Both the generators and the NGCP transmission company tries to charge users a per kw per month charge based on the highest demand reached by the user for the month. Even if you reached say 1,000kw at anytime even for one hour, you are charged as if you used that for the whole month.

Both DU’s who also own generating companies and the NGCP tries to bill users for that maximum demand used on the theory that they have purchased that demand for the whole month.  Actually that is not true because not all users are reaching their maximum demand coincidentally or at the same time and for extended periods.

To explain, what NGCP does is they bill DU’s for the peak demand reached in each substation and just totals them even if the DU’s coincident demand never reached that total. Even if NGCP knows that the peak demand in the system is 2,500mw, by billing each customer for their individual peaks, their revenue could be based on 3,000mw. What is that way? Because for some reason NGCP as transmission operator is also now the rule maker and systems operator. This is also what happens when the DU and its sister company generator are billing the customers for the minimum guaranteed capacity charges. These are passed on charges to the customers.

If the DU and the Generator are not sister companies maybe they will make an effort to avoid the charges and make their customers happy. But since it is their sister company, they just say “sorry, that’s just the way it is in the industry”. It doesn’t have to be.

This is akin to the airlines overbooking their flights knowing that there is high probability that some people will cancel or will not make the flight.  The irony is when they cancel or rebook, the airline not only assures that it maximizes its occupancy but it generates additional revenue from rebooking charges and fare adjustments and “no show” fees.  Kawawa naman tayong mga consumers. And no one is protecting the public from these abuses.

4. Some solutions

For the steel mills and cement plants you are referring to that need a surge of power demand to start up ball mills and other machineries, they might consider “peak shaving” strategies either by buying the peak hours from wesm or other suppliers or acquiring your own “peaking” generator.

You are getting a good deal now that the Meralco Mpower group agreed to bill you only for metered quantity or energy. No more worries about capacity fees.  Please count your blessings because you are a contestable customer and theoretically can go to a competitor.  It is unlikely you will get the same deal in your residence or separate office.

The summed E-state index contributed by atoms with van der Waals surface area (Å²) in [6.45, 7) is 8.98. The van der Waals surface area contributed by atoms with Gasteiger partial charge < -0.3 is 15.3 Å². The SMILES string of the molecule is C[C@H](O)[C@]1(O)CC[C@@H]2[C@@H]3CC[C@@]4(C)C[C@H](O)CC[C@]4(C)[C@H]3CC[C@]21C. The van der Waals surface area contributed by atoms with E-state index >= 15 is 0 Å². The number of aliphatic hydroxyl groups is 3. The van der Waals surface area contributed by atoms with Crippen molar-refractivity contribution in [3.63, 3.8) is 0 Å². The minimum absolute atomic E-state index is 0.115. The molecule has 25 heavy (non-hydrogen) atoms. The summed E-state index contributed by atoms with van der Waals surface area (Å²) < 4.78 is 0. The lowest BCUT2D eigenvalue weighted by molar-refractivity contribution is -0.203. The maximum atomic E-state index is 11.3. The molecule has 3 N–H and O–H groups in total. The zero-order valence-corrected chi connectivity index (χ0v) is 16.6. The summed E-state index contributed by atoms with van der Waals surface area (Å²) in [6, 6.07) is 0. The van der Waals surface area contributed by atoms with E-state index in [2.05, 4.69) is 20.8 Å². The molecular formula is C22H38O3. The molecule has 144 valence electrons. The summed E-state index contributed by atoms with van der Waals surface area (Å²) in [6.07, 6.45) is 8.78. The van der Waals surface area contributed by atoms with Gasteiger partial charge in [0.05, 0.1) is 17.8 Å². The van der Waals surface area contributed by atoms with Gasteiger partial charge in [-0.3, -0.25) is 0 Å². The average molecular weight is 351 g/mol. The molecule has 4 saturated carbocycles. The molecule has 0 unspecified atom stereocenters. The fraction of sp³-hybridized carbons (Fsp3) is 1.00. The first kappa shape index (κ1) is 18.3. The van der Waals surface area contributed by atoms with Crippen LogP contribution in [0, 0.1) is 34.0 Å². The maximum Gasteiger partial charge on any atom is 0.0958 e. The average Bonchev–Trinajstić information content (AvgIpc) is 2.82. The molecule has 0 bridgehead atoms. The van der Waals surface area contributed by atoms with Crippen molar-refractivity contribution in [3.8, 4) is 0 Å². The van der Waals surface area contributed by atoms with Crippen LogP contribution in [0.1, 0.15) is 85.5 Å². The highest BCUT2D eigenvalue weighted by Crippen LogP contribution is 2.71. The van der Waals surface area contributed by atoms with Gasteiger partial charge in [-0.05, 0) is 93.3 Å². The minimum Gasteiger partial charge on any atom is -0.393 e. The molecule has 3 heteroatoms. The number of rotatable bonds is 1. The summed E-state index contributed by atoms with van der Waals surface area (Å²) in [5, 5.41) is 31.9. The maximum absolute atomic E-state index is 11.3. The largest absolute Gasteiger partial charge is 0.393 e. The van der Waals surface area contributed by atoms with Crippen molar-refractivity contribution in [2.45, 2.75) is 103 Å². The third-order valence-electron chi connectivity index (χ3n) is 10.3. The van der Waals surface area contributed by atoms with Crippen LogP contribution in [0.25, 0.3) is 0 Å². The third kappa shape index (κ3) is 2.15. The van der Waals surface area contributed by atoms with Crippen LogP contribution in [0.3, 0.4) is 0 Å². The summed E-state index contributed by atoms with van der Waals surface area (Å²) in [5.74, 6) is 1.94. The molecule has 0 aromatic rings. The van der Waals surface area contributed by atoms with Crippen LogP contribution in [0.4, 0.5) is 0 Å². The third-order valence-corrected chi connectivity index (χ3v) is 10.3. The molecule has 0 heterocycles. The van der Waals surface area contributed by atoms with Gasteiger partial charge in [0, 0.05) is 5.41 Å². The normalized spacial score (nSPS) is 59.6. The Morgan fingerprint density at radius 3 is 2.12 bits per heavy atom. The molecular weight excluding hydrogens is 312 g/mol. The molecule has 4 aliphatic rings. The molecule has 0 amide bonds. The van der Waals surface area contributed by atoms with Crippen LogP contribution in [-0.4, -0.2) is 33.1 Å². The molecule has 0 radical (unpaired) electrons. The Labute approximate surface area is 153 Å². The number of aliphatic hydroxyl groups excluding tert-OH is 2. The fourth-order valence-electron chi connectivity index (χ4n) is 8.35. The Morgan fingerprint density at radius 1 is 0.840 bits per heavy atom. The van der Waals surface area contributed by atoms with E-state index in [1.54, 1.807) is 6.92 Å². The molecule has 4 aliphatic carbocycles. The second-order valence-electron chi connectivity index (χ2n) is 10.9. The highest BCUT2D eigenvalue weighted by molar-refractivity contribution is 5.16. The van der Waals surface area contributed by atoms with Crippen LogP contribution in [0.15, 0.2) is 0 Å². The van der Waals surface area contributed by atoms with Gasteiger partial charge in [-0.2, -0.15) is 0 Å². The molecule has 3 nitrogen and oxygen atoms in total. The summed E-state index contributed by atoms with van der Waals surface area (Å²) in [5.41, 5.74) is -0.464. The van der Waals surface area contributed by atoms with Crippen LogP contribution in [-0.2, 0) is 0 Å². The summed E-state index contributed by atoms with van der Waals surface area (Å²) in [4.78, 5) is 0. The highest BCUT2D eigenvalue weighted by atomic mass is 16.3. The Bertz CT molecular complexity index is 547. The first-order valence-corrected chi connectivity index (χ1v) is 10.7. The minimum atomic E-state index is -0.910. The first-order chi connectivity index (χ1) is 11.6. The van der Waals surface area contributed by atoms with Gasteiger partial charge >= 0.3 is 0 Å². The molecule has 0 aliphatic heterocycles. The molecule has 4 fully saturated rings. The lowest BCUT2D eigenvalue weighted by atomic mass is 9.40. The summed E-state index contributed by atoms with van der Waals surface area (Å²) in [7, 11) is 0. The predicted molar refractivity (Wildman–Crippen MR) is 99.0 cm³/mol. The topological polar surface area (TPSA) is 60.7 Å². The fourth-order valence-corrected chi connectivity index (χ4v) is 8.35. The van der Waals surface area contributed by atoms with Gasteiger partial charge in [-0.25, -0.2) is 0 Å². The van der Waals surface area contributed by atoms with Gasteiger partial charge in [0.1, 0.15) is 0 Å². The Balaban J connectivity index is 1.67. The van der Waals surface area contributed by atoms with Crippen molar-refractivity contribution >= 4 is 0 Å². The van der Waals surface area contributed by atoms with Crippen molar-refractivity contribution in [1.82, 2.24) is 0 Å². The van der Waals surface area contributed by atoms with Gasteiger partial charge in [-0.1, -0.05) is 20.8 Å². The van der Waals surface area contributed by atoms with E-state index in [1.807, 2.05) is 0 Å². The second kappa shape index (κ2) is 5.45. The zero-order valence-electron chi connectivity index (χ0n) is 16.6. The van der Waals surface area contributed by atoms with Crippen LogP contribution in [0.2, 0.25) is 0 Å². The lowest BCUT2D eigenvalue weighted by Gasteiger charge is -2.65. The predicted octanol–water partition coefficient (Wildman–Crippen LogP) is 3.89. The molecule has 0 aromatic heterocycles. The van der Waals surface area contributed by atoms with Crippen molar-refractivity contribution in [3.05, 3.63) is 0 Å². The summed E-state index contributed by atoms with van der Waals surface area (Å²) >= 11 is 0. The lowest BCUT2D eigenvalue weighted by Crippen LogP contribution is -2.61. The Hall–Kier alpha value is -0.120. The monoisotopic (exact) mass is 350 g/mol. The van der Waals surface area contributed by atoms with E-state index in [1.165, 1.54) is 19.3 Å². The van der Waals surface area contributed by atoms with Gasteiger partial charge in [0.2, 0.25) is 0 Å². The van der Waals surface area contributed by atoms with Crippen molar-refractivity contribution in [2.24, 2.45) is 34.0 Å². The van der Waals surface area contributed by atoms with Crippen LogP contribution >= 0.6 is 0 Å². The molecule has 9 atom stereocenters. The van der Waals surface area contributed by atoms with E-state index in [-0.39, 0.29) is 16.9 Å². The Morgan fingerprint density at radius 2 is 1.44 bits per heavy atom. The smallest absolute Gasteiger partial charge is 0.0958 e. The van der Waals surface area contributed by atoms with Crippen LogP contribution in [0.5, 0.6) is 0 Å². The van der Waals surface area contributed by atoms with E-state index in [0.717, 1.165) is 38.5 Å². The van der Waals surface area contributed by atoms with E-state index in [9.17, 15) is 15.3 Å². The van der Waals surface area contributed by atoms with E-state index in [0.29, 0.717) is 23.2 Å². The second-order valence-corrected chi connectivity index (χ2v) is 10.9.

See the magic of competition, even if it is only a possibility?

 

MatuwidnaSingilsaKuryente Consumer Alliance Inc.
matuwid.org
david.mskorg@yahoo.com.ph

Outdated Anti-Consumer Terms in BOT-Type PSA Contracts Need to be Prohibited (Part 1)

David Celestra Tan, MSK
30 November 2018

Part 1/2

Part of the complex formula for the generation rates that are charged to us consumers by Meralco is something called Capital Recovery Fee or CRF. That is to allow these power plant investors to recover their capital in the power plant and gain some profits.  This CRF plus the Fixed O&M, their fixed organization salaries and expenses whether they run or not together constitute what is called “capacity fees”. Including these in their power rate charges to us consumers is fair when they are providing power and service.

But Should we consumers pay for these fixed “capacity fees” (2.50 to 3.00 per kwh) even if the power plant is down for preventive maintenance or simple breakdowns? Should we pay them even if they mismanage their operations or scrimp on their maintenance and their plant broke down? Should we pay even if they bought the wrong or cheap parts and it blew up? Or should we pay them for their allowed 60 days per year even if they could have been back in service in 30 to 45 days? In other words, should we consumers pay for these “capacity fees” if they are down and not providing any power or service for any reason at all?

These “capacity fees” are not small.

For a 300mw coal plant, this could amount to P500 million a month or P1 billion for the 60 days normal allowance for downtime.  For a 1,200mw the size of Atimonan One, this would be about P1.8 billion a month or P3.6 billion for its 60 days downtime allowance. For Meralco’s 3,551mw of midnight contracts, it would be P5.4 billion a month or P10.8 billion for its 60 days downtime allowance per year. If there are 5 million of us metered customers of Meralco, that averages to P2,160 per year. There are similar capacity payments for downtimes in Cebu, Panay, Davao.

Most people do not realize that the Power Supply Contracts being signed between a power generator and a distribution utility contain guaranteed capacity payments during downtimes and the downtimes themselves are arbitrary and not technically determined. These guaranteed capacity payments during downtimes in effect work as incentives for the IPP’s to maximize their downtimes because they are paid anyway without working. Another way of looking at it is they are paid capacity fees for 12 months even if contractually they need to operate and deliver energy only for 10 months. Is that fair to us consumers?